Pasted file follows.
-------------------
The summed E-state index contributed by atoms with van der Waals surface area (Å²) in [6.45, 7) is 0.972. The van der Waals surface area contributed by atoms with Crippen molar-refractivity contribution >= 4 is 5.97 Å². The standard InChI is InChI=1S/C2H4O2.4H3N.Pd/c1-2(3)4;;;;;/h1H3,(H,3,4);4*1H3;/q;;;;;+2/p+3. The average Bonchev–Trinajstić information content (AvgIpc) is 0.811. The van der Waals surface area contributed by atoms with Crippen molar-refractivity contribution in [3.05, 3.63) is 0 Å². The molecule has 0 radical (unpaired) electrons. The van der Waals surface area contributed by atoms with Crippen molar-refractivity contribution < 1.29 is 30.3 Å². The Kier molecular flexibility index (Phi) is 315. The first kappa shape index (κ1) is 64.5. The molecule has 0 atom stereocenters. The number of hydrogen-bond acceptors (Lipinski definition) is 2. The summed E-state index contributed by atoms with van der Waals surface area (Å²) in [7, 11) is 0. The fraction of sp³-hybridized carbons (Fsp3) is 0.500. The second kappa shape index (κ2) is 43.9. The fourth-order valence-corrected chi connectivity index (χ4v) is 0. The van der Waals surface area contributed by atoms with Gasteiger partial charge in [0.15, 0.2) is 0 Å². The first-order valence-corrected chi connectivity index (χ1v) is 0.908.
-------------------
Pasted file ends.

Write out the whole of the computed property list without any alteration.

The summed E-state index contributed by atoms with van der Waals surface area (Å²) in [6.45, 7) is 0.972. The van der Waals surface area contributed by atoms with Crippen molar-refractivity contribution >= 4 is 5.97 Å². The standard InChI is InChI=1S/C2H4O2.4H3N.Pd/c1-2(3)4;;;;;/h1H3,(H,3,4);4*1H3;/q;;;;;+2/p+3. The average Bonchev–Trinajstić information content (AvgIpc) is 0.811. The van der Waals surface area contributed by atoms with Crippen molar-refractivity contribution in [3.05, 3.63) is 0 Å². The molecule has 0 radical (unpaired) electrons. The van der Waals surface area contributed by atoms with Crippen molar-refractivity contribution < 1.29 is 30.3 Å². The Kier molecular flexibility index (Phi) is 315. The first kappa shape index (κ1) is 64.5. The molecule has 0 atom stereocenters. The number of hydrogen-bond acceptors (Lipinski definition) is 2. The summed E-state index contributed by atoms with van der Waals surface area (Å²) in [7, 11) is 0. The fraction of sp³-hybridized carbons (Fsp3) is 0.500. The second kappa shape index (κ2) is 43.9. The fourth-order valence-corrected chi connectivity index (χ4v) is 0. The van der Waals surface area contributed by atoms with Gasteiger partial charge in [0.15, 0.2) is 0 Å². The first-order valence-corrected chi connectivity index (χ1v) is 0.908.